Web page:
Bad blogger…yeah, that’s me. Lots of un-bloggable stuff keeping me busy, and also my brain needed a bit of an adoption break. Of course, adoption has been a tough topic to avoid recently, given the recent news coverage. If you don’t know what I’m talking about, click here, then come back once you’ve caught up.

So, a single mom adopts a 6 year old boy from Russia and 6 months later her mother sticks him on a plane back to Moscow based on the advice of a lawyer she met on the internet. Let’s ponder this, shall we?

First of all, she adopted an older child from Russia, yet was caught off guard by the boy’s emotional problems. I don’t mean to offend anyone but isn’t it fairly well known that kids from Eastern Europe have a higher incidence of emotional disorders due to fetal alcohol exposure and not so great orphanage conditions? I mean, this stuff’s been on the news for years, it’s not exactly a secret. I’m not saying all Russian adoptees have issues; but if you’re adopting from Russia, you have to prepare yourself for the possibility, don’t you? During my ET home study, my sw and I talked a lot about possible cognitive delays due to malnutrition, for example, because that’s what a home study’s for, to prepare you to parent successfully. Not to mention that older children can have tougher transitions – additional educational requirements should have been part of her home study. I don’t know who did her home study, but the placement agency in this case has a great reputation for pre-adopt education and successful placements of older children. I find it hard to believe that this adoptive mom was misled or wasn’t educated; it’s more likely that she chose not to listen.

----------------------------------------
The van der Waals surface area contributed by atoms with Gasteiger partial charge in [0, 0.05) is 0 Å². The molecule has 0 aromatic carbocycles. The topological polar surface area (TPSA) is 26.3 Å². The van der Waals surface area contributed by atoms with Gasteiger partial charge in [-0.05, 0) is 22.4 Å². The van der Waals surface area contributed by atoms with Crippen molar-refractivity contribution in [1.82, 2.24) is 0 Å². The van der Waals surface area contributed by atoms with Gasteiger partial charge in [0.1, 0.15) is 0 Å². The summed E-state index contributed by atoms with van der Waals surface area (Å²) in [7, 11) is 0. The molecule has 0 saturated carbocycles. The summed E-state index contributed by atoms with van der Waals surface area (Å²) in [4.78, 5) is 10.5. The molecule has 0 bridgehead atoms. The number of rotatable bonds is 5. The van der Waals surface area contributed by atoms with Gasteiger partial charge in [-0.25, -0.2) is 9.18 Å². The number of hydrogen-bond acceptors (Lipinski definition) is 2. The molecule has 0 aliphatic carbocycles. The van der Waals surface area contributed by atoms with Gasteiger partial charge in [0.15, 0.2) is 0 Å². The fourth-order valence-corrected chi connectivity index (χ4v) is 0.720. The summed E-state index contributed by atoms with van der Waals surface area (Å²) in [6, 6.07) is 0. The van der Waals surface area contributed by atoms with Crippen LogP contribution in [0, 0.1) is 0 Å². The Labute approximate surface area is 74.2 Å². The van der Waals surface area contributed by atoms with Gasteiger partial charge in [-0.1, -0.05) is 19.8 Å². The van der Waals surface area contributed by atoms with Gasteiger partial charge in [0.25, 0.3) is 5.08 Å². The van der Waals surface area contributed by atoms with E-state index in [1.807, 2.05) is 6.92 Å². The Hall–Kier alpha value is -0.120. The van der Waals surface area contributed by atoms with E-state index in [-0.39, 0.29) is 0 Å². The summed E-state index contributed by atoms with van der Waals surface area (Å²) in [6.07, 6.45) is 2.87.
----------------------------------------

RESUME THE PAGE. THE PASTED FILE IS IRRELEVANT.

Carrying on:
Furthermore, I don’t understand how a mom can give up so quickly – 6 months – on a kid she pledged to love and protect forever. What kind of damage does that do to a kid when he’s been rejected by his “forever family,” especially a kid who’s already been through more in his short life than anyone deserves to go through in a lifetime? In all the coverage of this story, there’s been lots of talk about how violent the child was, but nothing about whether the mom bothered to get him any help before resorting to dropping him off at the airport. I’m not trying to make light of RAD, or judge families who’ve made the heartbreaking decision to dissolve an adoption after exhausting all other resources. There but for the grace of God go I, after all. I just wonder whether this mother did everything in her power, exhausted every resource, in the short time that Justin was her son. Frankly, given her actions, I doubt it.

Which brings me to my last point. Grandma found the lawyer on the internet. Not only that, but the driver, the stranger to whom she entrusted the child once the plane landed – Grandma found him on the internet, too. OMFG. Seriously, ’nuff said.

My heart goes out to all the families who are now in limbo while Russia ponders the future of adoption to the U.S. I can’t imagine how it must feel to wonder if you’ll ever be able to bring your kids home.

It’s all so very, very sad.

 PS – Congratulations, Amy and Doug!!  Woo-hoo times two!

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